Fujifilm Tag

I'm still here and not breaking the rules. The idea of digitising my ageing slide collection gains traction. And as we said before, there are lots of ways to do this; I mentioned Plan A - the use of a dedicated Epson flatbed scanner - Plan B - the use of a home-made slide copier and digital camera - and PlanC - hand the slides in to Camera Electronic and let us get them digitised for you. I've considered the thing from several aspects; time, trouble, and expense. We are likely to be spending  a great deal of each of these in the next few months on other things, but let's keep to the digitising right now. I experimented agains a stop clock today to see what sort of time would be required to do the thing. I looked out two identical sets of slides kept in those old sticky PVC sheets, set up a cleaning station, and started the clock. In Plan A  the slides were swabbed with FVE cleaner, cleaned off with Swisspers cotton buds, and loaded into the Epson 12-shot...

Fujifilm X-100V, please, and step on it. I don't want to be late. I am a man of my word - I brought down suitable models for the Fujifilm X-100V test as I said I would. 1:43 scale models of a taxi and a mustard van. And yes, I would trade my car for a 30's Ford sedan or a Citroen H van in a second. Not sure if I'd haul mustard in it but it would make a cool camper conversion. The reason for the toy cars was to test out the new lens formulation on the x-100V. The original lens of the X-100 and the three subsequent iterations was glorious for general photography but started to soften up at the edges when you moved into extremely close-up range with the camera. For a model shooter it limited the use to medium distances. Otherwise, the fact that the camera never had dust-bunnies on the sensor and synched at all speeds with the studio lights made it a dream to use. Roll on to now and look at the Ford. Excellent focus  -...

What have we here? Exactly the camera I have been waiting to test! And no-one told me it was lurking in the Fujifilm cabinet.  Luckily I peer everywhere in the Camera Electronic shops and always have done. I would recommend it to all the readers. You can discover more in Stirling and Murray Street than you can wading through a steamy jungle. The new Fujifilm X-100V is here in silver with the black version set to arrive in a few months. You can decide yourself which looks best to you, but I must say the silver is elegant. If you are an Adobe user you'll be restricted at present to the jpeg settings - ACR on lightroom doesn't open its RAW files yet. I daresay this is coming soon. No matter- the Fujifilm jpegs are excellent and the camera seems to cope very will with exposures under varying lighting conditions.   The two front views of the camera show it to be very similar to the basic outline of the previous X-100 series cameras. You'll be hard pressed to see the subtle casing differences...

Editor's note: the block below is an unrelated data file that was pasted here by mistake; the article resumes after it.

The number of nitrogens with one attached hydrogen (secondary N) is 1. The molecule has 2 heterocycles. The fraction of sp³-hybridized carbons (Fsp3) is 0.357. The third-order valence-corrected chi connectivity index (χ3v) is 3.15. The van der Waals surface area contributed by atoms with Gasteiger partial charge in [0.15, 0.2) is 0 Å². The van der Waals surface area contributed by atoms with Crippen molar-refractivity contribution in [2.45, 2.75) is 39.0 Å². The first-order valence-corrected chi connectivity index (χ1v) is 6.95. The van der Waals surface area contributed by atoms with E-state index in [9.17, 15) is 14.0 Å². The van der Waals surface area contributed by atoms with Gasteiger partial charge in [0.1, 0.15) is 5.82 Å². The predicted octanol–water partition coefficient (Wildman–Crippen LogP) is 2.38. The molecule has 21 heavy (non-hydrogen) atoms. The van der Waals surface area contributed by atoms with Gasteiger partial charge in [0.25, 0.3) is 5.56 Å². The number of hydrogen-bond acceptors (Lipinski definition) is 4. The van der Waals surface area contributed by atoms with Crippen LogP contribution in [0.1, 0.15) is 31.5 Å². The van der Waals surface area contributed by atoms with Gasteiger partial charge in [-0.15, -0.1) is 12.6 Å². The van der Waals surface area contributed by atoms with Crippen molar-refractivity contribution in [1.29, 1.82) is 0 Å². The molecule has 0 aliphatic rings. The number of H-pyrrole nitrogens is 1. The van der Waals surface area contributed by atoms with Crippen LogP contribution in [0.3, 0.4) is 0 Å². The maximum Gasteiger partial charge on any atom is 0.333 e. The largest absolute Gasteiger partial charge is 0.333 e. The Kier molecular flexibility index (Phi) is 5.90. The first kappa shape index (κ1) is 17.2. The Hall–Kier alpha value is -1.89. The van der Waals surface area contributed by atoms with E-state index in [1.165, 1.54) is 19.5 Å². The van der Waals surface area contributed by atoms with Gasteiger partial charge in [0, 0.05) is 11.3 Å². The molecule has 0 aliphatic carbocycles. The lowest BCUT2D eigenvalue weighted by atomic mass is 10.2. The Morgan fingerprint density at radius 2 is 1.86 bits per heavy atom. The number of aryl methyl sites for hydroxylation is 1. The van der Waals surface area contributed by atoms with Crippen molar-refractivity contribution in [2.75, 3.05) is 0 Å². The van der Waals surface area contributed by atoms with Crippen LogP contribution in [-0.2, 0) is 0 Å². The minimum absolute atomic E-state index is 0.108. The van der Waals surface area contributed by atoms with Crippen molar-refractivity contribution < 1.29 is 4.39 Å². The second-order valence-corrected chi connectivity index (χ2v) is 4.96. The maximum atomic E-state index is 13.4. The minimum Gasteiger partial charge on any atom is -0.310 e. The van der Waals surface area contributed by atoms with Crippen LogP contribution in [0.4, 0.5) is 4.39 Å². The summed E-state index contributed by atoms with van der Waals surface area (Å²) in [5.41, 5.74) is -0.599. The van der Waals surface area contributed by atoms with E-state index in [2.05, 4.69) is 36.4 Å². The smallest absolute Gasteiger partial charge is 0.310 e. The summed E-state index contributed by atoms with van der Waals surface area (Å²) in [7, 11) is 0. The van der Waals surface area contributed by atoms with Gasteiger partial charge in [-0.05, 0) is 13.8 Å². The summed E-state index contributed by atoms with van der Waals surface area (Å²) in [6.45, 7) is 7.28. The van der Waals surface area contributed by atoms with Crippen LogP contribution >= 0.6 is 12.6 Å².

This week I got to satisfy my curiosity about the light-titanium coloured Fujifilm X-Pro3 - there was one ready in the sales cabinet in Stirling Street. I popped it out and attached an XF 50mm f:2 R WR lens - one of the silver-finish models. I wanted to see how close the two light colours are. Well, not that close. The phenomenon of a silver-finish body having a different appearance from the lenses that are made to go on it is not just a Fujifilm thing. You can see it with Olympus and other cameras. My dear old Leica M2's chrome finish didn't exactly match the barrel on the 50mm collapsible Elmar back in the day either. The closest I ever saw were actually Kodak Retina Reflex cameras and some Contarex models. If you are afflicted with OCD - Obsessional Chromatic Disorder - you can always opt for plain black for both body and lens. Like Coco Chanel, you'll never be out of fashion. You decide whether the appearance is for you. Be aware that the toughened Duratect finishes are very tough indeed...

Is it the warm nights? The dog howling? The police cars chasing people in the street? Naw. This goes on all the time. Sleep like a log through it all. The real reason for the insomnia is the announcement in the electronic press that Fujifilm have released a new model of their X-100 series - the X-100V. I do not need a new camera. I have five Fujifilm cameras already, and 8 lenses for them. They all work well and do everything I need to do. But they are not doing it all in as compact a package, nor with such sophistication as the new X-100V. The thing has the sort of retro flair that I appreciate and the thought of taking it as the only recording instrument for a trip is very tempting. I'm no X-100 virgin. I owned an X-100 for years and grabbed it as a go-to camera on numerous occasions. The advent of the other 5 bodies gradually edged it out - particularly when I finally had to admit that the 23mm f:2 lens was brilliant at normal distances...

Well, you know me by now. Close-up pictures galore and somewhat of a Fujifilm fanboy, but there are still a lot of things I don't know about the subject or the equipment - and I am driven as much by idle curiosity as by scientific zeal. The good thing about idle curiosity is that you can do it when you're idle...